[A] threshold issue for the court to resolve is whether the alleged statements are reasonably susceptible of the defamatory meaning imputed to them. This threshold inquiry is guided not only by the meaning of the words as they would be commonly understood, but by the words considered in the context of their publication. While assertions of fact may form the basis of a defamation claim, expressions of opinion are not actionable. To determine whether a statement is fact or opinion, the dispositive inquiry is "whether a reasonable reader could have concluded that the publications were conveying facts about the plaintiff." When the defendant's statements, read in context, are readily understood as conjecture, hypothesis, or speculation, this signals the reader that what is said is opinion, not fact.In Sabratek, the defendant, the owner of an investment advisory newsletter, called the managers of a corporation liars and frauds. Importantly, the plaintiffs were not considered "public figures," who must meet a much higher standard (malicious intent or reckless disregard for the truth) in order to establish defamation than private citizens. Fisher is almost certainly a public figure in the debate over vaccinations and, therefore, must meet the higher standard.
According to the complaint, [defendant] stated to certain individuals that [plaintiff] is a "pathological liar," "the biggest pathological liar in the world," a "dirty liar," and further said that "that guy is a fraud" and "I have a list of one hundred people you can call that will say that this guy is a dirty liar." Such statements do not constitute defamatory statements of fact, rather, they are appropriately labeled hyperbole and opinion. In Ram v. Moritt [the court] held that statements made regarding the plaintiff ("liar," a "cheat," and a "debtor") in the presence of patients in plaintiff's waiting room were not susceptible of a defamatory meaning; rather they constituted personal opinion and rhetorical hyperbole, not objective fact. [In] Mr. Chow of New York v. Ste. Jour Azur S.A. , [the court] discusses numerous cases where language such as "blackmailing," "traitor," "deceiver," "exploiter," and "liar" were held to be hyperbole and not based in fact. These cases further demonstrate that [defendant's] statements regarding [plaintiff] are mere hyperbole.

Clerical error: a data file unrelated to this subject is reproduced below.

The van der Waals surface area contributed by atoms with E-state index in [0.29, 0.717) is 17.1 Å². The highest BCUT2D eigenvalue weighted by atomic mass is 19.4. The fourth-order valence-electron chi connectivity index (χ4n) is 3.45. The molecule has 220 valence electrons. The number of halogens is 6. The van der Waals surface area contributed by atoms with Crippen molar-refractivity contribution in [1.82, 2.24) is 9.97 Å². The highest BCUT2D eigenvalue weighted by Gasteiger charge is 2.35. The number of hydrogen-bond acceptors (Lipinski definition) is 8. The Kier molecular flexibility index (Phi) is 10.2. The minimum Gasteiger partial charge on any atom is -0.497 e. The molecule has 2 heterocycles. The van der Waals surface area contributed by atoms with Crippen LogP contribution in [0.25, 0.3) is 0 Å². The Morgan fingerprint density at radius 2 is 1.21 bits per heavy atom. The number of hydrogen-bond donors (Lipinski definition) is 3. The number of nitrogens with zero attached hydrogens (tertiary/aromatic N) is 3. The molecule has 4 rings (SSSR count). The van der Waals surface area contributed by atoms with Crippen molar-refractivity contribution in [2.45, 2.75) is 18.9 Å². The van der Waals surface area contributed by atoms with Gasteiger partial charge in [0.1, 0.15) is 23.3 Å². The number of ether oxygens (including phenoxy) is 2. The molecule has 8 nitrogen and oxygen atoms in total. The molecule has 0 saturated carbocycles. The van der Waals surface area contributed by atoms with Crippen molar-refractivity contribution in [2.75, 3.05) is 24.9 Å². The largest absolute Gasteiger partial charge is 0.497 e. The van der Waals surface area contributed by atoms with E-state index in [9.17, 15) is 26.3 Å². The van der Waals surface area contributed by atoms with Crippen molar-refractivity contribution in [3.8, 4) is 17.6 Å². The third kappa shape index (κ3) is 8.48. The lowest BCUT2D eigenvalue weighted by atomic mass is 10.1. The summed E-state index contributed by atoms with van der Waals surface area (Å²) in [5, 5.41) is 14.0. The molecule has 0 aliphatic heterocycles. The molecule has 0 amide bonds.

Further, ... [t]he court must "consider the publication as a whole," and "not pick out and isolate particular phrases." [T]he meaning of a writing "depends not on isolated or detached statements but on the whole apparent scope and intent"; courts are required to consider "the larger context in which the statements were published, including the nature of the particular forum". Further, statements of opinion which disclose the facts on which they are based are not actionable. [Citations omitted]
In the complete context, it is clear that Offit's words, "She lies," is opinion based on Offit's belief that Fisher "inflames people against me." In this regard, Fisher's kvetching about being portrayed as the "bad guy" to Offit's "good guy" actually hurts her case, since it emphasizes that this is a clash of opinion (though, in the case of Offit, well founded opinion fully laid out in the article, as opposed to Fisher's ill-founded opinion about vaccines). Nor is there any hint in the article that Offit had any undisclosed grounds for thinking she lied. His statement is clearly based on what she has said about him and vaccines. Fisher's case will be, just based on the complaint itself, hard pressed to survive an early motion for summary judgment.
Lastly, in an amusing attempt to give some shred of substance to her suit, Fisher alleges a libel per se. Libels per se are, traditionally, statements that a person committed a serious crime; that tend to injure another in his trade, business or profession; that accuse a person of having a loathsome disease; or that impute that a woman is unchaste. Fisher tries to make out a case for injury to her trade, business or profession by alleging she 1) she is the "alter ego" of her supposedly nonprofit organization, the National Vaccine Information Center (NVIC), 2) which is funded by "contributions of public supporters" and that 3) her income is derived from a "small salary" from the NVIC (as well as a pension from her late husband).
In other words, her trade, business or profession is getting the public to donate to a "nonprofit" organization so she can be paid. Kinda makes her complaints about Offit being portrayed as "altruistic" rather hollow, doesn't it?